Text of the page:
The walkouts by UCTE members meant flights into Toronto and Montreal airports were now being diverted to the much smaller airport such as Ottawa which was staffed by military firefighters and so was still operational. One ironic headline read, “Study sessions are not strikes, firefighters claim.” But strike or not, they were not staffing the airports.
The new Governor General, Jules Léger, was visiting the west for the first time since his appointment. Because of the airport firefighters strike, he decided to take a helicopter rather than a regular airline flight to Comox on Vancouver Island. A spokesperson for the Governor General said the party decided to go by helicopter because “we really didn’t want to be strike breakers.” Now even the Governor General was giving the federal government a headache by looking like he supported the firefighters.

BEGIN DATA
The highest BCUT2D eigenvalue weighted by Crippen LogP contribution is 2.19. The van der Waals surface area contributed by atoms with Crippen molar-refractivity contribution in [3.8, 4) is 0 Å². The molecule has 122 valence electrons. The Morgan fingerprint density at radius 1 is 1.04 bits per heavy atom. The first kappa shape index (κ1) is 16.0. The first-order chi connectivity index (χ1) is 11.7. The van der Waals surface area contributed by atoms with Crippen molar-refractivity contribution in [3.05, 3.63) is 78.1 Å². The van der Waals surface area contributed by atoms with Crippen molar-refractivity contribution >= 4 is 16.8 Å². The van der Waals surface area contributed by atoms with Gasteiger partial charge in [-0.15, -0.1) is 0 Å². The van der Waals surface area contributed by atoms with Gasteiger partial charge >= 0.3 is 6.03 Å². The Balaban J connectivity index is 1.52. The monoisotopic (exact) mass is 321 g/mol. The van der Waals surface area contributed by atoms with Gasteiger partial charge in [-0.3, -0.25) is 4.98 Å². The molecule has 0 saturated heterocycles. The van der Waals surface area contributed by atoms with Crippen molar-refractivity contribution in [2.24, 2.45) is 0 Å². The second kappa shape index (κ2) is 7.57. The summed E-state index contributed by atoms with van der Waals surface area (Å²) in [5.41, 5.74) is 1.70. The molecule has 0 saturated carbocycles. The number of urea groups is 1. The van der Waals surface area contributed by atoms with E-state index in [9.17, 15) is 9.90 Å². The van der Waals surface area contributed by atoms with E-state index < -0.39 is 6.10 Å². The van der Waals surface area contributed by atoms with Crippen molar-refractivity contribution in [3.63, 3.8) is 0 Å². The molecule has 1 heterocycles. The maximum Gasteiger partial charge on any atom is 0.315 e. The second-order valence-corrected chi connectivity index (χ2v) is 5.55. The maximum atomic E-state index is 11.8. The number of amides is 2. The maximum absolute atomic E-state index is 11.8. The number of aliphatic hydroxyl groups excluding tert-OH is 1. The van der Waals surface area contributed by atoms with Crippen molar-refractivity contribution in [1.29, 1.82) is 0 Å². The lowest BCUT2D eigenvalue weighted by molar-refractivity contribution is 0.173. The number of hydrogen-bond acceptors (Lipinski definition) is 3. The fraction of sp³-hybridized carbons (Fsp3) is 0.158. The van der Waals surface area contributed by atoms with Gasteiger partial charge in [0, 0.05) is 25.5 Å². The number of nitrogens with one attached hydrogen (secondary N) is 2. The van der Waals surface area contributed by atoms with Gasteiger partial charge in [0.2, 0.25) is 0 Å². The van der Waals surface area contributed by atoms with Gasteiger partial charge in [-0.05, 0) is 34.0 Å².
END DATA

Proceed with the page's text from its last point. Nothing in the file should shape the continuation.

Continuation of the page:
By April 23 it was clear that there was solidarity in the rejection of the government offer, 100% rejection from the Montreal local and 100% rejection from Vancouver. As the votes continued to arrive at the PSAC in Ottawa the rejection of the offer was clear. At this point the firefighters called for arbitration only to have the PSAC reject it as “unacceptable.” But then so did the federal government when Prime Minister Trudeau told the House of Commons “his government will not end the right to strike.”
The following day the headlines read, Air Canada pilots call for strike over layoffs in firemen’s walkout. The reduction of service at the affected airports resulted in almost 4,800 AC employees, or 18% of its workforce, being laid off temporarily. Air traffic in Canada was mostly grounded thanks to the UCTE firefighters. But would they succeed in winning their demands?